The Sound of Music
Civic Theatre, Chelmsford
Wednesday 12th June 2013
The remarkable story of the Von Trapp family's escape from an occupied Austria in 1935 is heart-warmingly familiar, as are the characters, scenes and songs from this time-honoured Rogers and Hammerstein musical, which has a special place in so many people's hearts. This feel-good show, made a cult classic through the ever popular Julie Andrews film version, is brought sparklingly to life in the Civic by a hard working cast.
Production values are high with some delightful design throughout, particularly the wedding at the Abbey and that beautifully framed final moment on the mountain. Some winning costume choices too, the congregation of monochrome nuns, the children looking adorable in their curtain-esque play clothes, Maria in a beautifully fitting wedding dress. The sound levels however were disappointing, the beautifully sung harmonies of "Preludium" at the opening spoilt by volume mismatches and sections of dialogue missed through tardy cues. The follow-spot cues too should blend into the scene unnoticed by the audience but they became a distraction at times. With so many scene changes into various locations the organisation of the stage management was important, and although executed smoothly there were too many periods of dark silence - a simple underscore could help to make the waiting time less obvious and would be effortlessly manageable by MD Ian Myers and his flawless band.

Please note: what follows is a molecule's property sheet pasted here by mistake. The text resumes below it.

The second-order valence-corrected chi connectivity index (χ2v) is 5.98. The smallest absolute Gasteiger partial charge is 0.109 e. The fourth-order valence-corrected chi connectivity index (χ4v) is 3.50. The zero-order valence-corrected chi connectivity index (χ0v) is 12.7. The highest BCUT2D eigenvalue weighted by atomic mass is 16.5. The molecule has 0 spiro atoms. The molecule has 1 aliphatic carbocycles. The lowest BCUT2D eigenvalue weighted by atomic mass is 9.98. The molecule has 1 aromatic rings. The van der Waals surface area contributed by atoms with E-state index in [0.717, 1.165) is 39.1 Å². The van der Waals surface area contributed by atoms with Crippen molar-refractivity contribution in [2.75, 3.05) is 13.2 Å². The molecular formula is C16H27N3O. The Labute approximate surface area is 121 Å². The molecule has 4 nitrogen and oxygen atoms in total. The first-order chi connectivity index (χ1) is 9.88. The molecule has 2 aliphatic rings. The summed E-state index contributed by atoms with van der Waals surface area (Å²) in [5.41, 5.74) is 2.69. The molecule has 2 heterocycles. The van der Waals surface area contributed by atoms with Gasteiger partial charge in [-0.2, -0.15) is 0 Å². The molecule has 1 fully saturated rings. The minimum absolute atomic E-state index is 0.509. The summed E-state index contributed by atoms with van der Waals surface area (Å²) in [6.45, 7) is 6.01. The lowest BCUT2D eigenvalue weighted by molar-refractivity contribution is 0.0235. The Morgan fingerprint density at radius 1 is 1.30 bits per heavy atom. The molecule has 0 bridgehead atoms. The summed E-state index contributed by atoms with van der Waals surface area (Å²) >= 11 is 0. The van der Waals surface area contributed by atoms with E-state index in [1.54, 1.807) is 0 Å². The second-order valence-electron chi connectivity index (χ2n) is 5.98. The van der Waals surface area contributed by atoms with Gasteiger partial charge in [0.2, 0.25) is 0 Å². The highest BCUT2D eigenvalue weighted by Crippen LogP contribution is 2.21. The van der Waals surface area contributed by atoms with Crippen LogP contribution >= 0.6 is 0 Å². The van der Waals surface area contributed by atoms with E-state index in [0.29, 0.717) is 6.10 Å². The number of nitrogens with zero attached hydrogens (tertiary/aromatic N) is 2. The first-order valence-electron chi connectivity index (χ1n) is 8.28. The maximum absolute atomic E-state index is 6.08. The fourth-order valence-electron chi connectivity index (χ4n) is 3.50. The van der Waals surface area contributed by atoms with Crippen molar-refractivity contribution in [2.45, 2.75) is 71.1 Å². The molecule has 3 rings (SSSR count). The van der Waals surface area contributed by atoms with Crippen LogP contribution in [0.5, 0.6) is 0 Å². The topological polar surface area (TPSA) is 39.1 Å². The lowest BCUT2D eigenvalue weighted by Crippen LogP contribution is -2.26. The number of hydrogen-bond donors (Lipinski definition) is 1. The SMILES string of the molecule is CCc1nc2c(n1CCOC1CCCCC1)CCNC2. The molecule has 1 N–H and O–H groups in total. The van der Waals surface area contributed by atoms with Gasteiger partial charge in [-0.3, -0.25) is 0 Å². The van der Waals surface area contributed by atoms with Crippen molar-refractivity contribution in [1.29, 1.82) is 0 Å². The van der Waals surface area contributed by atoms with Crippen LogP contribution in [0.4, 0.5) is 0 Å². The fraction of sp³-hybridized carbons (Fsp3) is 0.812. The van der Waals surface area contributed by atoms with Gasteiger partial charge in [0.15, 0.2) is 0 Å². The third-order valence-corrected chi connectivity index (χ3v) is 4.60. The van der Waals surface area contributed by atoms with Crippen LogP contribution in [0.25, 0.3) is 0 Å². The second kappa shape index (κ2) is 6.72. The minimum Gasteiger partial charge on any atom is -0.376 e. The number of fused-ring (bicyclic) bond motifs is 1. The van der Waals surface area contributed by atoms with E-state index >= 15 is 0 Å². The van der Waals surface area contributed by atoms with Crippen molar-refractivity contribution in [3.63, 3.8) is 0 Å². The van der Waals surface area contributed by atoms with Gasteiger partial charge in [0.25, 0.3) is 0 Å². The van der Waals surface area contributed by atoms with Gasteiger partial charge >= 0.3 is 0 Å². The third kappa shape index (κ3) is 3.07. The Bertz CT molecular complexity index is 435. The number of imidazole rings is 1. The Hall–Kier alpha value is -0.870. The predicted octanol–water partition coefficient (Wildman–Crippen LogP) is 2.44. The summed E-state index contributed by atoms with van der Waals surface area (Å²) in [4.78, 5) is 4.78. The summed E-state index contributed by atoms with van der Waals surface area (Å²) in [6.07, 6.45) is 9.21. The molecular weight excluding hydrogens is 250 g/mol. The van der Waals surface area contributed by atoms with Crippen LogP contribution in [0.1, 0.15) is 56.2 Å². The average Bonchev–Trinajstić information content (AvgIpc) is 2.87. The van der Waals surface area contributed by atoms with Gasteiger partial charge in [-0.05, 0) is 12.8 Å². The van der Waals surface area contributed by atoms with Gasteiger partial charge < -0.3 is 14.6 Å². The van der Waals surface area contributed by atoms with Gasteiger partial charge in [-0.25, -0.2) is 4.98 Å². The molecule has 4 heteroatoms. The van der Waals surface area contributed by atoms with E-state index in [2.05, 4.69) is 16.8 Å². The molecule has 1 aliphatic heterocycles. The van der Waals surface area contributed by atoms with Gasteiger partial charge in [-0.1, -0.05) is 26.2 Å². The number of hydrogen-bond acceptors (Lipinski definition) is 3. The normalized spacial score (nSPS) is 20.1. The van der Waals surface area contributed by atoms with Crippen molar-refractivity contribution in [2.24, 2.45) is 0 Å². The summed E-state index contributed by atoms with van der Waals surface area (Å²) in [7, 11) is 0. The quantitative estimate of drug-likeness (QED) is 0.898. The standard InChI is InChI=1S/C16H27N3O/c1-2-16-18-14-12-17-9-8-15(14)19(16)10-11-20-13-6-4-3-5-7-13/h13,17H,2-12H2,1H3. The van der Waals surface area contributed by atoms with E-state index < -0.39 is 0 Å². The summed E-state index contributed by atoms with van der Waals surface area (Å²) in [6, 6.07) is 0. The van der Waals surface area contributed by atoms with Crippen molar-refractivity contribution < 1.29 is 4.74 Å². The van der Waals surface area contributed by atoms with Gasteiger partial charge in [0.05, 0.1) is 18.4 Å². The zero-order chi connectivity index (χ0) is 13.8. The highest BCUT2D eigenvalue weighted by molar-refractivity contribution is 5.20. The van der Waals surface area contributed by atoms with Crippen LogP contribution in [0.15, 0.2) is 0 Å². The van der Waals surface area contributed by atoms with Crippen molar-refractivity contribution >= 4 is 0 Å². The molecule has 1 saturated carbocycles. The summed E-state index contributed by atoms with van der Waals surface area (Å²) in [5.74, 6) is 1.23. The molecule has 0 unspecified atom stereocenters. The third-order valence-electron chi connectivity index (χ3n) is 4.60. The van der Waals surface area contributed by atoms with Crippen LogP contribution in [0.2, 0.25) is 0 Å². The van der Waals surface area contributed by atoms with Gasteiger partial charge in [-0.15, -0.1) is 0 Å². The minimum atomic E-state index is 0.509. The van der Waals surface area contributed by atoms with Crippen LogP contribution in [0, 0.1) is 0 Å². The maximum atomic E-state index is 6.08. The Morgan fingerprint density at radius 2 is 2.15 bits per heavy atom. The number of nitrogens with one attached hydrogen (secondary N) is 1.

Kayleigh McEvoy was glorious as the effervescent Maria, characterised to almost Disney-fied appeal she was full of energy with an ease and grace throughout. Her singing voice was magnificent as the demands of this almost non-stop role were met with skill and confidence. A real talent, Kayleigh will be an asset to her Classical Singing course at Guildhall next year. Mat Smith was solid as her handsome suitor Captain Von Trapp, singing "Edelweiss" with enough charm to win the audience over into a patriotic singalong. Catherine Gregory's classy rendition of "Climb Every Mountain" matched her tender characterisation of Mother Abbess, ably flanked by Nicola Myers, Natalie Schultz and Sara Mortimer as the Sisters asking "How do you solve a problem like Maria?". For me, there were standout performances of the hateful Baroness from a wonderful Olivia Gooding, whose effortless acting style made for a refreshingly natural performance, and Barry Miles as a genial Uncle Max in a witty and engaging characterisation. Given the two musical numbers that did not make the film version, they had a tough job to win round an expectant audience, which both actors achieved with captivating skill. The children, selected from the society's talented youth group Offspringers, were enchanting. Mae Pettigrew's elegant Liesel, Bethan Evans' confident Brigitta and Bernice Bushell's smiling Marta all delightful alongside their capable and enthralling on-stage siblings.
Another accomplished show from this friendly society, who do themselves proud with the bonded ensemble feel to their accessible productions. Another chance for the Offspringers to join in too perhaps as we look forward to their next production, Whistle Down the Wind.